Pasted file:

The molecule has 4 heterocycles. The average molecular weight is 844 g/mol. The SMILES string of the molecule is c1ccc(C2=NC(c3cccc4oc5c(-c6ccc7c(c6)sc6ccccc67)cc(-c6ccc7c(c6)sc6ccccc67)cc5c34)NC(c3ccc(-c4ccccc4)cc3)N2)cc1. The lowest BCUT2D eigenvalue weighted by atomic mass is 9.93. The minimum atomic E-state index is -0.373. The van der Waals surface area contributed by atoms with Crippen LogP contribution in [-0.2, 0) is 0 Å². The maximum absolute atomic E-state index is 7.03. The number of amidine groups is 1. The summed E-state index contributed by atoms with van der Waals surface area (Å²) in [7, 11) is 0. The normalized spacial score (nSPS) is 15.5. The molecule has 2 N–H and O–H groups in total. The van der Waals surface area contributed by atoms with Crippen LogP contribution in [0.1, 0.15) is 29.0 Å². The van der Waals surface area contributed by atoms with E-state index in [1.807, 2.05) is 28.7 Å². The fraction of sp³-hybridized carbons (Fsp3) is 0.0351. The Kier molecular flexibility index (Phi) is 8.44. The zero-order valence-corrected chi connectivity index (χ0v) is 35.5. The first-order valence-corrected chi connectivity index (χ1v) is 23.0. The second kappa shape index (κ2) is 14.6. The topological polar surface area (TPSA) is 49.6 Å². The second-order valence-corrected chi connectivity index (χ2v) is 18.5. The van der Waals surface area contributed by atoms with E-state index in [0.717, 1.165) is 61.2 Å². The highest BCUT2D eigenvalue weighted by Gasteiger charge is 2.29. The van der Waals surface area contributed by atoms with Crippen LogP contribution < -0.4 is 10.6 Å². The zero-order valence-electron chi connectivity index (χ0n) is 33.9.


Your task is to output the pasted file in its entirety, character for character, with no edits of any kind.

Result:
The molecule has 4 heterocycles. The average molecular weight is 844 g/mol. The SMILES string of the molecule is c1ccc(C2=NC(c3cccc4oc5c(-c6ccc7c(c6)sc6ccccc67)cc(-c6ccc7c(c6)sc6ccccc67)cc5c34)NC(c3ccc(-c4ccccc4)cc3)N2)cc1. The lowest BCUT2D eigenvalue weighted by atomic mass is 9.93. The minimum atomic E-state index is -0.373. The van der Waals surface area contributed by atoms with Crippen LogP contribution in [-0.2, 0) is 0 Å². The maximum absolute atomic E-state index is 7.03. The number of amidine groups is 1. The summed E-state index contributed by atoms with van der Waals surface area (Å²) in [7, 11) is 0. The normalized spacial score (nSPS) is 15.5. The molecule has 2 N–H and O–H groups in total. The van der Waals surface area contributed by atoms with Crippen LogP contribution in [0.1, 0.15) is 29.0 Å². The van der Waals surface area contributed by atoms with E-state index in [1.807, 2.05) is 28.7 Å². The fraction of sp³-hybridized carbons (Fsp3) is 0.0351. The Kier molecular flexibility index (Phi) is 8.44. The zero-order valence-corrected chi connectivity index (χ0v) is 35.5. The first-order valence-corrected chi connectivity index (χ1v) is 23.0. The second kappa shape index (κ2) is 14.6. The topological polar surface area (TPSA) is 49.6 Å². The second-order valence-corrected chi connectivity index (χ2v) is 18.5. The van der Waals surface area contributed by atoms with E-state index in [0.717, 1.165) is 61.2 Å². The highest BCUT2D eigenvalue weighted by Gasteiger charge is 2.29. The van der Waals surface area contributed by atoms with Crippen LogP contribution < -0.4 is 10.6 Å². The zero-order valence-electron chi connectivity index (χ0n) is 33.9.